State places housing firm on probation Nonprofit corporation has lost 50 properties to foreclosure, default

Its funding mostly public

10-year-old company encourages private ownership of homes

March 03, 1997|By Walter F. Roche Jr. | Walter F. Roche Jr.,SUN STAFF

A nonprofit corporation set up more than a decade ago to promote private homeownership in Baltimore has lost nearly 50 properties through loan defaults and mortgage foreclosures and has been placed on probation by state officials as the result of continuing financial problems.

The Baltimore Corporation for Housing Partnerships, which just five years ago was billed as the pre-eminent player in local nonprofit housing, is struggling to survive.

The group, which draws much of its funding from public sources, is in such fiscal instability that it:

Is selling its 25th Street headquarters -- originally valued at almost $290,000, but now worth only $155,000 -- and will rent cheaper quarters.

Is attempting to renegotiate the interest and terms on $7 million in state and bank loans.

Has eliminated an in-house construction company.

Has turned over maintenance and management of 77 housing units to a private firm.

Moreover, six of the firm's 26 employees have been laid off.

The extent of the retrenchment and the defaults offer stark proof that providing low-income housing and promoting homeownership are fraught with risk -- which, officials concede, they did little to dampen. In addition to purchasing city properties and rehabilitating them for sale, the firm has built and rehabilitated multifamily projects across the city, by itself and with other groups.

Among its failings were overestimating rental income and future property values, and an overly ambitious range of projects. In addition, the firm did not file timely appeals to reduce $45,000 in real estate taxes.

Public records show that the Maryland Housing Fund -- which insures loans from the state Department of Housing and Community Development -- took title to 30 of the firm's properties late last year. The state housing department foreclosed on another property, on South Franklintown Road, early this year.

Seventeen other properties have been sold to avoid foreclosure or at foreclosure sales; three of those went on the auction block last month.

In all, the firm has lost properties once valued at more than $2.3 million.

In addition to houses lost because of loan problems, about 40 other properties still owned or managed by the firm are vacant or abandoned.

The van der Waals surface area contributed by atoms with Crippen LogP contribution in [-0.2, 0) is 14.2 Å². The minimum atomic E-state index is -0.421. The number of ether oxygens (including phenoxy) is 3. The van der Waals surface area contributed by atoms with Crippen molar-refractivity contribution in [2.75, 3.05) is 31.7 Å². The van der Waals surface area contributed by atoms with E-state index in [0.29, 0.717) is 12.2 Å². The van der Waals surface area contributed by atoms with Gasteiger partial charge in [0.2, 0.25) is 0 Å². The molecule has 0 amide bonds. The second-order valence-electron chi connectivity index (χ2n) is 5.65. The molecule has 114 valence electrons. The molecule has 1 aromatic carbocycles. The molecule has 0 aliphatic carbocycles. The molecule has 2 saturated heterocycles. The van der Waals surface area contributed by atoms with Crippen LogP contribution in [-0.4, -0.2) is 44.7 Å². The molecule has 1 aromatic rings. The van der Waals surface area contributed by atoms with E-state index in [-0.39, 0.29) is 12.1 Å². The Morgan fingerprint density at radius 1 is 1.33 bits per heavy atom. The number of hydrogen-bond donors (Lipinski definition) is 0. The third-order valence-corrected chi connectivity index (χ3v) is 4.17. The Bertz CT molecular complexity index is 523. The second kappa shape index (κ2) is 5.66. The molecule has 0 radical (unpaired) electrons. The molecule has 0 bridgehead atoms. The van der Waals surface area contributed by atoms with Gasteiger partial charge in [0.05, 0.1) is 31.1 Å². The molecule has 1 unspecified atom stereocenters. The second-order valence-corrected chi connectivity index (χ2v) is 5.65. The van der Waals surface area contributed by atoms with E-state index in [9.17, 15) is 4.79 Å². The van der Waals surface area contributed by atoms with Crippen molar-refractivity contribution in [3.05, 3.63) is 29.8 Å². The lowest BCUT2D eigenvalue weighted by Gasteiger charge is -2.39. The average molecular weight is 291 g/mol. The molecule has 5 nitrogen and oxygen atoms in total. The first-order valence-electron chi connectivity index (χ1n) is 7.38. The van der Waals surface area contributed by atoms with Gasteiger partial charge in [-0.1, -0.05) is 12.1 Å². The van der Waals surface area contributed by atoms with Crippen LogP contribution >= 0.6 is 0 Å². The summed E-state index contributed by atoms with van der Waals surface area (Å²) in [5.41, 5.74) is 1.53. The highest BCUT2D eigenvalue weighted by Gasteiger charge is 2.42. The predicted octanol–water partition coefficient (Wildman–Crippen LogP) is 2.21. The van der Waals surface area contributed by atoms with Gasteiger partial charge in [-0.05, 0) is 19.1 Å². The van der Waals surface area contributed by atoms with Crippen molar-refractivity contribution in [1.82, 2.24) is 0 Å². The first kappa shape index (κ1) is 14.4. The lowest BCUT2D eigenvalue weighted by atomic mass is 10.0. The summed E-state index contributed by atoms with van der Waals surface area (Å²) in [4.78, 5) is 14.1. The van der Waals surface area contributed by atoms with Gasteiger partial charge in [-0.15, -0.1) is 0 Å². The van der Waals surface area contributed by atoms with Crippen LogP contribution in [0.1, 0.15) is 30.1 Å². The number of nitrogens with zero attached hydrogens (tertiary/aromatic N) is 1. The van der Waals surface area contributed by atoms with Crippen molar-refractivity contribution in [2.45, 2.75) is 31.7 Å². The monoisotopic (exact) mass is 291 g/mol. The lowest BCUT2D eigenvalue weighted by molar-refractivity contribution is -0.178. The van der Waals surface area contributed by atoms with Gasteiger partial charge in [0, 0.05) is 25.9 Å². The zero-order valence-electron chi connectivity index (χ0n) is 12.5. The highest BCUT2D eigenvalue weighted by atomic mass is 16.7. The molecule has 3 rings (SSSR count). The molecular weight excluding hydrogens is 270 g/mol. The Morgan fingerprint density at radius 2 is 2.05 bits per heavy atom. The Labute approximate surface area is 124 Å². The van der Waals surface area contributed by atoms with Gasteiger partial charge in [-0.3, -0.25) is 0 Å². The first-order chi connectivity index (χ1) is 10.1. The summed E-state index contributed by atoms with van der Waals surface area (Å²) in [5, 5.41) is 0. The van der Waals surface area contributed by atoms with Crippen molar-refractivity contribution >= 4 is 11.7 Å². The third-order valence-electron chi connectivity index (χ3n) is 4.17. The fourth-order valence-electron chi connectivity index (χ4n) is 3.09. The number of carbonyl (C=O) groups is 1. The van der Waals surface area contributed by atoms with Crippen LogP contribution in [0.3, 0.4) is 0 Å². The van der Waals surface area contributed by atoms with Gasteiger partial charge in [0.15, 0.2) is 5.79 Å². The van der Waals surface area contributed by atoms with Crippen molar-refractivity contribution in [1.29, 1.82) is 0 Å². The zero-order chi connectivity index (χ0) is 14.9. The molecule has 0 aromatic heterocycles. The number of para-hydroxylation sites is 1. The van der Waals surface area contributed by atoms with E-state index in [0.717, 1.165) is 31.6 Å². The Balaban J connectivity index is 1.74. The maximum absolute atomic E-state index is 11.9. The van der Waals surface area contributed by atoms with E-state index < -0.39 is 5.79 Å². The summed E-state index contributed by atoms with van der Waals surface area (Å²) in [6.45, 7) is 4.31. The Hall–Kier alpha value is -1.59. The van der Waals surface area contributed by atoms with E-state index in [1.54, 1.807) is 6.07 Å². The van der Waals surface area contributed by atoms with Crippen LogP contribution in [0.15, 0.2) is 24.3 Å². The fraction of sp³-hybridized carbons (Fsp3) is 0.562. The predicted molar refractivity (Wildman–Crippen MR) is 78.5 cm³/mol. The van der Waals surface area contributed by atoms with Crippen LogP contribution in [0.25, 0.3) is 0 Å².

John G. Brandenburg, who took over as executive vice president a year ago, and the firm's board chairman, David F. Tufaro, say the cuts in staff and operations result from the same economic pressures facing private real estate firms.

They say the firm will continue but at "a much scaled-down activity level," focusing on neighborhoods more likely to rebound.

Sue Gregson of the state housing department said the Baltimore firm has been placed on probation -- meaning it will receive no new contracts -- and could lose its rights to continue managing housing projects.

In its latest annual report, for the year ending June 30, the firm reported a deficit of $609,584 -- revenue was $758,090, but expenses were $1.37 million. That report also lists $413,124 in unpaid bills.

City housing records show the firm's properties were cited for 18 code violations between June 1994 and February 1996, the most recent period for which information was available. Citations included an order to clean and board up an abandoned house at 336 S. Franklintown Road. Some of the violations are still outstanding.

City Housing Commissioner Daniel P. Henson III called the firm's problems unfortunate but also in a way predictable, because of the high-risk nature of its projects.

Henson said he was concerned that with its narrower focus, the firm might not take on planned projects with high impact. He noted that state officials and the Enterprise Foundation -- a nonprofit builder of housing for the poor around the world, based in Maryland -- have committed to providing technical assistance to the Baltimore firm.

Henson also said that without the firm, "it would greatly diminish our capacity" to do high-risk but high-potential projects.

Gregson, the state official, said that because of the firm's poor performance, it will not be considered for additional projects.

"We have placed them on probation for six months," she said, adding that it must "straighten out" its problems within that period or lose its remaining management contracts.

According to city land records, the firm defaulted on a $2 million loan the state granted in 1992. The loan covered 39 properties in the Coldstream-Homestead-Montebello neighborhood.

Gregson said the program was designed to rent properties to prospective buyers, then allow them to purchase them.

"For us, [Coldstream] was an ideal project," said Gregson, "because it was specifically designed to encourage homeownership. Unfortunately, it didn't work. After four years, only nine houses were sold."

When the firm began to miss its loan payments, Gregson said, the state decided to cut its losses by taking title to the properties.

A little more than $1.5 million was due on the $2 million loan when the properties were taken over by the housing fund.

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